Depending on the applicaction using Paradox, sometimes they have their own internal backup routine or scheduler that dumps to a FLAT file. DO that, and have BackupExec pick up that flat file.
It's best you talk to the vendor of the application, what THEY recommend to select and protect when talking backup.
I've used PARADOX in the past with various small accounting packages, and it's not hard to protect, oncec you understand from the vendor whats required to restore the application. Stop with the "There is no agent for this," business.
Stop with the "There is no agent for this," business.
What is wrong with the statement? It correctly says that BE is not able to backup the Paradox database directly. Since Paradox is not longer one of the mainstream dbms, you cannot expect other users to know its capabilities and hence how to get around the problem of BE not having an agent for Paradox.
Does Paradox run at a Service level like Oracle and SQL as the only version I ever encounted (a long time ago) ran at Application/Client level (like MSAccess)
Basically if it runs at Servcie level you can almost ceratinly back it up by stopping the service, however if it runs at Application/Client level then you would have to make sure all users have closed the application down before you can backup the data.
Either way Backup Exec does not have a specific agent for it, hence we do not do any specific testing to certify it and you should be checking with the Paradox vendor, or in their documentation for information on backing up and restoring the data and you should test the process. before you have to use it in anger.
Because the problem with Support at Symantec and other organizations is they only see things in black and white, and to some degree this forum does it too... I think this is a cultural thing for many since much of the support is out of the country, and many support personnel here on this forum, don't always register as a "Symantec Employee."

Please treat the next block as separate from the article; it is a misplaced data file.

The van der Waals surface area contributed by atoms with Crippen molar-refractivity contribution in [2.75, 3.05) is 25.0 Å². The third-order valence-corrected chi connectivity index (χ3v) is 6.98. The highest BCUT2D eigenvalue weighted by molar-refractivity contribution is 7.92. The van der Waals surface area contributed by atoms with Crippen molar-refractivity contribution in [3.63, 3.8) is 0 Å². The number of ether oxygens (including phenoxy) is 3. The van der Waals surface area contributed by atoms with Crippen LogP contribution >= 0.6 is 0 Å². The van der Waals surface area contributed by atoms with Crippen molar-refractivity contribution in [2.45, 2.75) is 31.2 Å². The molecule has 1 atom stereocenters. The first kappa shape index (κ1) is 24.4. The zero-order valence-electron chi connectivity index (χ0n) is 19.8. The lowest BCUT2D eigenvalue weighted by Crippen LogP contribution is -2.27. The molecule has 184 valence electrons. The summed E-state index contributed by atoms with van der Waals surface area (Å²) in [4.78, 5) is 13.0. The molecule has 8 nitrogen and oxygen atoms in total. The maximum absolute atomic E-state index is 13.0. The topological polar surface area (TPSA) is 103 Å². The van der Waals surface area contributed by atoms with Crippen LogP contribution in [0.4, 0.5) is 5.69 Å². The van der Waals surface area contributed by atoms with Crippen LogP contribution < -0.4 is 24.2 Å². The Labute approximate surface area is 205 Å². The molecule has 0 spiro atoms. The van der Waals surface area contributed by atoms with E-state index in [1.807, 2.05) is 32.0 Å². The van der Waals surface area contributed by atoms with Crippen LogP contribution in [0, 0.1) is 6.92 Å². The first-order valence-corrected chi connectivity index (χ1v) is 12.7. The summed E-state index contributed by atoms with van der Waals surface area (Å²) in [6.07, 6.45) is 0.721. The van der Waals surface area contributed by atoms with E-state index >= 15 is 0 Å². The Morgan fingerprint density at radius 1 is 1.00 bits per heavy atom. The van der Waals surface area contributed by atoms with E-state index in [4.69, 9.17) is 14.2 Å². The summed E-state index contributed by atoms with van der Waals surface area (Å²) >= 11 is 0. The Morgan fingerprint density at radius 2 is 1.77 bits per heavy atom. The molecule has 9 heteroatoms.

This is the WRONG approach to providing a solution. The correct answer is that there isn't an agent that is compatible with taking a live/hot Db backup. However, there are flat file backupss that can be done if you can dump the database manually. Or see the application vendor for guidelines on backup options.
Another example is where you want to do DR testing. You want to recover IDR from physical to virtual machines. Whoa, hold on there, that is NOT supported screams the Symantec technician! However, since Vmware's hardware template is based on decades old Intel 440BX and similar chipsets, odds are is that it works just never tested and certified. Hardware detection will work, and only needed things are installing vid and network drivers again via VMware tools. Granted IDR sucks, but it has it's use cases if you want to work through getting it working.
So the issue at hand in many vendor support organizations, this forum by many "trusted advisors," etc is they read off a book, KB article, or what their cubicle mate told them they heard from their cousin's uncle that X is the only way to do this, and any other way is futile or not supported.
Not supported, doesn't work, and not tested are all different things with different meanings. Were here to provide solutions and workarounds.
There are a couple of problems when you don't read off the book.
1) You must know a lot of about the application to properly offer an advice. If we are dealing with SQL Server, then it is easy. I can tell the user to dump the database to a flat file and back this up. I have dealt with Paradox a long time ago but is not conversant with its current capabilities, so I cannot tell him to back it up as a flat file or dump it to a flat file and back this up. Even if I offer him these two methods, can I be sure that they will work when he needs to restore the database?
2) You can advice the user how to get around an unsupported configuration, but at the end of the day, are you going to stand beside him and face the boss when things go wrong?
It is easy to offer advice without having to face the consequences.